Wednesday, February 24, 2010

Allegorical truth

Today's class in the Job class was devoted to book 3 of Gregory the Great's Morals in Job, one of the best-sellers of the Christian middle ages and a second example of Job interpretation guided by what Kugel calls the "Four Assumptions," the more familiar and unfamiliar for coming right after our reading from Baba Batra.

Gregory's Moralia in Iob became so significant because it's really a sprawly compendium of Christian teaching, from Bible interpretation through Christology through ethics. It can seem to be only accidentally about Job - if you're presenting all useful knowledge in a Bible ever referring to and interpreting itself, you could conceivably enter from any point. But Job isn't incidental. As an Old Testament type of Christ and as a moral exemplar whose experience of apparently unwarranted suffering is general enough to apply to most people, as a faithful man tormented by Satan and confronted by well-meaning but heretically-inclined friends whose various speeches are metaphorical enough to provide a segue for any topic, Job suggests that it all fits together.

Every passage is discussed in either its "historical," "allegorical" or "moral" sense - and often in more than one. Organizing interpretation - or theology - in this way suggests (Gregory would say shows) that you can't do moral theology without Christology, and you can't do either without the Bible. Which isn't to privilege the historical (literal) sense, as recognizing some passages as obscure, unlikely or even impossible at the literal level (Gregory thinks Job couldn't have cursed the day of his birth, for instance, since the likes of Job don't curse, and if they did, they wouldn't make curse something which already doesn't exist (IV.pref)) - is the way into the deeper meanings of the text.

We spent a good part of class just looking at Gregory's three discussions of the "potsherd" with which Job scraped his wounds - a detail of the story none of us had spent time thinking about before. At the historical level, the potsherd is taken up by Job as a reminder that he too is mud, as well as broken (III.vii.9). At the allegorical level, it is Christ taking on the "clay of our nature" (III.xvii.33), a clay which having "received firmness by fire" (the Passion) is able to scrape away the mud of sin:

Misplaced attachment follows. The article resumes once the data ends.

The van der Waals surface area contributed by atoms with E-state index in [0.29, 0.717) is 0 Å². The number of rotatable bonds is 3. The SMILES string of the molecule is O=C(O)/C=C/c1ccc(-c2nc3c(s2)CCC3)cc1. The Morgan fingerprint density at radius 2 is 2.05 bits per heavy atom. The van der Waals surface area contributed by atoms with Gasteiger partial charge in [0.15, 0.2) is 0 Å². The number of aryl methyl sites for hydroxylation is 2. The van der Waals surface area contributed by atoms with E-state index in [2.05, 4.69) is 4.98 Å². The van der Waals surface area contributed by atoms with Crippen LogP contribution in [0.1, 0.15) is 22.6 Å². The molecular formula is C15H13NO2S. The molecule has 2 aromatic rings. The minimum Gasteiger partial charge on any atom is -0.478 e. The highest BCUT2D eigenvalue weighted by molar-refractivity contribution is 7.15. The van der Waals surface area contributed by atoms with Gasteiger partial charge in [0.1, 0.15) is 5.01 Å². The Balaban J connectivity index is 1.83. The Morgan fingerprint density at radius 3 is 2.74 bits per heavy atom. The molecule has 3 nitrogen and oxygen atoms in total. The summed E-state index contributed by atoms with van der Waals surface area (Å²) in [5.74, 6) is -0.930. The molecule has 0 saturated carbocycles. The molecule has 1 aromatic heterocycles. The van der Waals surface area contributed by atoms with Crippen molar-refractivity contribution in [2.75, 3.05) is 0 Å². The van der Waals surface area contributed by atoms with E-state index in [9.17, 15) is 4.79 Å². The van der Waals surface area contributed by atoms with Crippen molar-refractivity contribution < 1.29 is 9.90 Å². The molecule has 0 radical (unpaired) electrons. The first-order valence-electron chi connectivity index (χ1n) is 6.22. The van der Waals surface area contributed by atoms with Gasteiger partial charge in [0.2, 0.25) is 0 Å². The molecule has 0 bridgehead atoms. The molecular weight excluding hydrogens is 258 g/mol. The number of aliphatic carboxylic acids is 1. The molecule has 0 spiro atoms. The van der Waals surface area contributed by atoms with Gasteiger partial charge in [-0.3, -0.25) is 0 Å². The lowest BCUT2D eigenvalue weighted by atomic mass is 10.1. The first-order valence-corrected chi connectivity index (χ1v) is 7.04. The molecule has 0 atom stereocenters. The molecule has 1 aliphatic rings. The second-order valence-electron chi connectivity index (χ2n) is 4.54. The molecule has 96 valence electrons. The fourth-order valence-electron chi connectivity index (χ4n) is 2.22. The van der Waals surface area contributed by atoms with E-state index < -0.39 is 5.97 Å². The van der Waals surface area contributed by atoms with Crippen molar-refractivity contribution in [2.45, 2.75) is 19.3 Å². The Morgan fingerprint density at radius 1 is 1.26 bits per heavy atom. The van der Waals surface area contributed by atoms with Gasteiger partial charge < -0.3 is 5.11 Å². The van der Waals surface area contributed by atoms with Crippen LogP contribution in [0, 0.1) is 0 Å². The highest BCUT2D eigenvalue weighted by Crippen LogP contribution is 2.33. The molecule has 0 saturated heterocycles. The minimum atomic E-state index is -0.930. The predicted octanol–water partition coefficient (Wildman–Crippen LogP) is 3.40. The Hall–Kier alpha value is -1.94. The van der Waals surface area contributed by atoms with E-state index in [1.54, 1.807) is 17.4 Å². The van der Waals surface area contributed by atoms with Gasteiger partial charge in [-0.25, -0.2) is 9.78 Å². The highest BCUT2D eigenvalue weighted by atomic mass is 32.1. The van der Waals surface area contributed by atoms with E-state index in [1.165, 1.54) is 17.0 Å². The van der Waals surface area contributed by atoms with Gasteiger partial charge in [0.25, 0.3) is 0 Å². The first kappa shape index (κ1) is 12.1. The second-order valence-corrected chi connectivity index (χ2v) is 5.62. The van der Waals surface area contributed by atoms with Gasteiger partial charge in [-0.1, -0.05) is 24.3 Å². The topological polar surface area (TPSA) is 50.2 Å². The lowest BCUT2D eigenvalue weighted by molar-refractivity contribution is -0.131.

And so the Mediator between God and man, the Man Jesus Christ, in giving up His Body into the hands of those who persecuted Him, scraped the humour with a potsherd, forasmuch as He put away sin by flesh; for He came, as it is written, in the likeness of sinful flesh, that He might condemn sin of sin [Rom. 8:3, Vulg]. And whilst He presented the purity of His own Flesh to the enemy, He cleansed away the defilements of ours. And by means of that flesh whereby the enemy held us captive, He made atonement for us whom He set free. For that which was made an instrument of sin by us, was by our Mediator converted for us into the instrument of righteousness.

In the moral reading, finally (, the potsherd represents the "severity" with which we should examine ourselves, its edge given, as it were, by its reminder that we are mortal. "The humour is soon cleansed away if the frailty of our nature be taken up in thought, like a potsherd in the hand."

The three senses echo and enrich each other in various ways, making each word of the Biblical text seem to shine forth with arpeggios of significance. It's not that the Bible contains three levels, each on a different topic but all literally true once decoded or translated to that level. (A is B, but A is also C, so C is B...) The very understanding of meaning and truth is different. No word is or means just one thing, or even just three things. It resonates and harmonizes with other words and other usages of that same word. You could say it vibrates with significance. A isn't even just A.

The same is true, indeed, of every thing in creation.

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